Hi! This is the first work that I have released publicly in a science fantasy universe I've been developing for several years now, which I call the Legacy universe. This particular piece is my attempt at an oral history-style interview from a major conflict in that universe (more of which will potentially become an ongoing series). I also have a great deal more planned for Legacy, including short stories, episodic stories, and, eventually, maybe, hopefully, a novel!
(My current interviewee is Elrosen Ingrani, the Semartus famous for his diplomatic success with the once-hostile alien conglomerate known as the Storm.)
Tell me a bit about your relationship with the Storm.
I can certainly do that.
My war started a long time before the Tulisan. I was getting old before they were even a blip on SDU deep space radar. I'm a veteran, you know, from the Storm border conflicts. I enlisted right out of school, as soon as I could. I was stationed on Bulwark, my homeworld, actually, which has the happy distinction of playing host to no less than three Storm invasions. And one Tulisan invasion.
The Storm and the Semartus-Darax Union always had something of a rocky relationship. The Storm's leadership seemed more than happy to take without asking politely, and when they started expanding into SDU space this became something of a problem.
Bulwark is right on the border of Storm space, and we felt that tension more than anyone else. Long before they invaded, we were afraid of them. My grandparents used them like boogeymen: 'Be good, or the Storm will come for you!' My parents knew better; I thought the Storm was fascinating, even as a kid. This collective of alien species that nobody quite understood, lurking just outside our borders? You bet that captured my imagination. So I collected every scrap of information about them I could. I read books, watched documentaries, listened to every recording of them on the networks. I tried to learn their language, and I picked up a word or two.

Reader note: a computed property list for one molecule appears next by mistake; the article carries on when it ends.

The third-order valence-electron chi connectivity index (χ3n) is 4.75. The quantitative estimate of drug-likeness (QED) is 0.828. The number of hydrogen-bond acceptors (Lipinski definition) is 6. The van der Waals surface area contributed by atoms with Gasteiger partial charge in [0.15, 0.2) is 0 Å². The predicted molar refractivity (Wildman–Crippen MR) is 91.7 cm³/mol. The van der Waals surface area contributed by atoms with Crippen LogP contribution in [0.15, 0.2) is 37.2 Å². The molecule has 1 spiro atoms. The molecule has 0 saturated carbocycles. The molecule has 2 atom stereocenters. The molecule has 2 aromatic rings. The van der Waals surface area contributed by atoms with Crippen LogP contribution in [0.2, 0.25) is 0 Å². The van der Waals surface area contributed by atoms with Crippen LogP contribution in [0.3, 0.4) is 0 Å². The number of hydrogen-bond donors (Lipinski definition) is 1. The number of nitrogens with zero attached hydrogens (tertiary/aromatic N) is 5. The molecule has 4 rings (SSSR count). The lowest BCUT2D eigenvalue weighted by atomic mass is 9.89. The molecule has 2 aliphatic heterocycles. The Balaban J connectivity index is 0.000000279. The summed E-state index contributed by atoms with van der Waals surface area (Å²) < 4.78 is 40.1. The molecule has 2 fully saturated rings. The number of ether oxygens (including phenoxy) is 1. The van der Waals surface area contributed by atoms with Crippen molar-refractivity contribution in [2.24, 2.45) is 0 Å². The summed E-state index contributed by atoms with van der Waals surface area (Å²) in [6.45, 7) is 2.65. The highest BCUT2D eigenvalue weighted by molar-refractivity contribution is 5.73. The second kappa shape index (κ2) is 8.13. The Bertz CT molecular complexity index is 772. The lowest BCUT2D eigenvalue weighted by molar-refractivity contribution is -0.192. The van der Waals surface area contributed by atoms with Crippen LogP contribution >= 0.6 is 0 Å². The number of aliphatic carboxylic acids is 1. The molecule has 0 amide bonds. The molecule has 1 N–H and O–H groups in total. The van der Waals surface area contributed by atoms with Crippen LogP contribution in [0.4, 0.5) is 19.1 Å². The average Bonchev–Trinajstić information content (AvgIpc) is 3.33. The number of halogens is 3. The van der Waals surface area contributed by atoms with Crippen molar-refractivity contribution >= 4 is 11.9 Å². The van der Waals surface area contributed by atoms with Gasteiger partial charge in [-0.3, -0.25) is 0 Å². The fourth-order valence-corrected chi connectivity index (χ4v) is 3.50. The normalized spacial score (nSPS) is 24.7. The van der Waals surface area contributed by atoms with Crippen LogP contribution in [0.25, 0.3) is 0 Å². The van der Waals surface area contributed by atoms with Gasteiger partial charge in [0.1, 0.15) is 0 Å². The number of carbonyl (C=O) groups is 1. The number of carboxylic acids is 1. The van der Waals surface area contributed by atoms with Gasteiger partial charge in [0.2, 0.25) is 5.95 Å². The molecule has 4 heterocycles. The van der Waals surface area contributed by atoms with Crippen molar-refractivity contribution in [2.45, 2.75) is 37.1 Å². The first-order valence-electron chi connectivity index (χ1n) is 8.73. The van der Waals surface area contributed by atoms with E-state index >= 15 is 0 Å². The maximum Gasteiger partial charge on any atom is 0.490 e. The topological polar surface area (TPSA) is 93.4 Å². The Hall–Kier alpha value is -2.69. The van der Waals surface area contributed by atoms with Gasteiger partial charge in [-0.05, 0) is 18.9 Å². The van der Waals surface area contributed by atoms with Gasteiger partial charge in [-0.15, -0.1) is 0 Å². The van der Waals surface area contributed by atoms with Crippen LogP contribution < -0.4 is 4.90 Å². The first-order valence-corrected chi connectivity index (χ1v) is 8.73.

This fascination relaxed to a dull roar as I grew up, but it flared right up when they landed an invasion force on the Sterell Plains. That's really why I signed up. I wasn't going to pass on an opportunity to see the object of my curiosity up close, even if it was to shoot at it. While everyone else was running around in a panic, I was excited!
The first invasion was already well underway by the time I got out of training. Because I had a bit of a feel for how they communicated, I ended up as my unit's de facto translator. The Fifth Special Ground Brigade, that was us. I kept learning from intercepted transmissions and overheard conversations. It saved my squad more than once, knowing what they were shouting at each other.
I fought the Storm for years. I helped route the Hatcher colony they planted in Tjutland. I defended Duro Mesik from their ground assault. And I was there when our regiments swept their second effort into the Talok Ocean. I fought Sniffers, Infantry, Podders, Tersec, Handlers, the whole lot. Even, on one occasion, an Ultrapede, which is by no means an experience I would care to repeat.
But then I went and took a Tersec zap in the second invasion, during their big retreat. War with the Storm was just a reality of life at that point. We had them on the back foot, yet again, and my unit was moving in to capture as many Storm birds as possible. Our rocketeer got their engines with a beauty, and the craft, a spiny dropship, came down with this kind of oof, like it was winded. We broke open their dispersal hatches and stormed ... Heh. Stormed the ship. Me and one other, Sryllon, I believe, stood guard while the others killed off the Storm inside. Someone sounded the all-clear, and I, naturally curious about the inside of an alien ship, climbed up. Suddenly I was face to face with a Tersec soldier, charging for the exit. I'm not clear on how my squadmates missed him. He saw me and hit me with a bolt from his left arms. That's all I saw, went straight into cardiac arrest. He must have been in a rush, poor bugger, because it wasn't enough to kill me. Sryllon took him down on his way through the hatch. She probably could have let him go. Bulwark wasn't exactly a Tersec haven at that point. He didn't even have a weapon.
My heart didn't ever quite run the same, once the medics got it going, and that was the end of the fight for me. They offered me a position in military intelligence, translating Storm transmissions and sitting in on the occasional interrogation.
Semartus are good at learning new languages. We're taught to understand Darax language almost as soon as we start speaking our own. But I seem to have a particular talent, particularly when it came to the Storm. I was still learning, picking up on little idioms and aspects of linguistic cadence that no-one had noticed. I don't feel like I'm bragging when I tell you that I was perhaps the best Storm speaker in the whole armed forces.